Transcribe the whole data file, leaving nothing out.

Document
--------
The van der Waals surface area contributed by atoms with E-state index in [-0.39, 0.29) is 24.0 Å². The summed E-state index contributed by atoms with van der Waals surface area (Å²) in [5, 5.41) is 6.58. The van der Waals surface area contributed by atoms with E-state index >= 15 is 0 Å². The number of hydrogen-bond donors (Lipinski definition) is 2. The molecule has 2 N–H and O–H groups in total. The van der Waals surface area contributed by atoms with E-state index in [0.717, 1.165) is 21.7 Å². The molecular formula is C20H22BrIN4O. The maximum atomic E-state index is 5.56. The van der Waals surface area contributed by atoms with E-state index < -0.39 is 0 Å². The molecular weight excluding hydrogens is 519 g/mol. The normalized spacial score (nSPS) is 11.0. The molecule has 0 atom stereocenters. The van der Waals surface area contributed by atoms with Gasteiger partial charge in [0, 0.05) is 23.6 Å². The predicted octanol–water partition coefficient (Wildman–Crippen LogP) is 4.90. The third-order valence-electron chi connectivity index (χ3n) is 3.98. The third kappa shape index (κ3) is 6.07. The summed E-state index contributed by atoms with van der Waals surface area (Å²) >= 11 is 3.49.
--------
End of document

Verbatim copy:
The van der Waals surface area contributed by atoms with E-state index in [-0.39, 0.29) is 24.0 Å². The summed E-state index contributed by atoms with van der Waals surface area (Å²) in [5, 5.41) is 6.58. The van der Waals surface area contributed by atoms with E-state index >= 15 is 0 Å². The number of hydrogen-bond donors (Lipinski definition) is 2. The molecule has 2 N–H and O–H groups in total. The van der Waals surface area contributed by atoms with E-state index in [0.717, 1.165) is 21.7 Å². The molecular formula is C20H22BrIN4O. The maximum atomic E-state index is 5.56. The van der Waals surface area contributed by atoms with E-state index < -0.39 is 0 Å². The molecular weight excluding hydrogens is 519 g/mol. The normalized spacial score (nSPS) is 11.0. The molecule has 0 atom stereocenters. The van der Waals surface area contributed by atoms with Gasteiger partial charge in [0, 0.05) is 23.6 Å². The predicted octanol–water partition coefficient (Wildman–Crippen LogP) is 4.90. The third-order valence-electron chi connectivity index (χ3n) is 3.98. The third kappa shape index (κ3) is 6.07. The summed E-state index contributed by atoms with van der Waals surface area (Å²) >= 11 is 3.49.